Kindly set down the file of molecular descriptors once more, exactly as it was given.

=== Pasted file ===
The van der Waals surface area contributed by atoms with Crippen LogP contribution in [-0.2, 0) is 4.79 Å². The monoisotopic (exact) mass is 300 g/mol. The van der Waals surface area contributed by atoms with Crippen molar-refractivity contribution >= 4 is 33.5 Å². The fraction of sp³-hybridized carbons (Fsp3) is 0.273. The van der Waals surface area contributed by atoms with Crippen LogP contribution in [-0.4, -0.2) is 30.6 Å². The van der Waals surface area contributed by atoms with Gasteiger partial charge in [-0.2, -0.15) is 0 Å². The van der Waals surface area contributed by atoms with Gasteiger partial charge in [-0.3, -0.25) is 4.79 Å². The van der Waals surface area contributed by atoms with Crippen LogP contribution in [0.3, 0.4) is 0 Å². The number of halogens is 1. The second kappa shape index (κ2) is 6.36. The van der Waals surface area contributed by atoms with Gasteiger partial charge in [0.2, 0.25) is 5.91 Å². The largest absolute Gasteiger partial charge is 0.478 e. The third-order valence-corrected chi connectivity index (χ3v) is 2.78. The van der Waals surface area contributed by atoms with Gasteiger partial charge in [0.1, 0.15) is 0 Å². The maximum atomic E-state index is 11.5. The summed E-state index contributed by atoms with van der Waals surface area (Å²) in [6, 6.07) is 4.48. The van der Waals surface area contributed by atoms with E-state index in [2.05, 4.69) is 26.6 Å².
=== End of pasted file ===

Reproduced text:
The van der Waals surface area contributed by atoms with Crippen LogP contribution in [-0.2, 0) is 4.79 Å². The monoisotopic (exact) mass is 300 g/mol. The van der Waals surface area contributed by atoms with Crippen molar-refractivity contribution >= 4 is 33.5 Å². The fraction of sp³-hybridized carbons (Fsp3) is 0.273. The van der Waals surface area contributed by atoms with Crippen LogP contribution in [-0.4, -0.2) is 30.6 Å². The van der Waals surface area contributed by atoms with Gasteiger partial charge in [-0.2, -0.15) is 0 Å². The van der Waals surface area contributed by atoms with Gasteiger partial charge in [-0.3, -0.25) is 4.79 Å². The van der Waals surface area contributed by atoms with Crippen LogP contribution in [0.3, 0.4) is 0 Å². The number of halogens is 1. The second kappa shape index (κ2) is 6.36. The van der Waals surface area contributed by atoms with Gasteiger partial charge in [0.2, 0.25) is 5.91 Å². The largest absolute Gasteiger partial charge is 0.478 e. The third-order valence-corrected chi connectivity index (χ3v) is 2.78. The van der Waals surface area contributed by atoms with Gasteiger partial charge in [0.1, 0.15) is 0 Å². The maximum atomic E-state index is 11.5. The summed E-state index contributed by atoms with van der Waals surface area (Å²) in [6, 6.07) is 4.48. The van der Waals surface area contributed by atoms with E-state index in [2.05, 4.69) is 26.6 Å².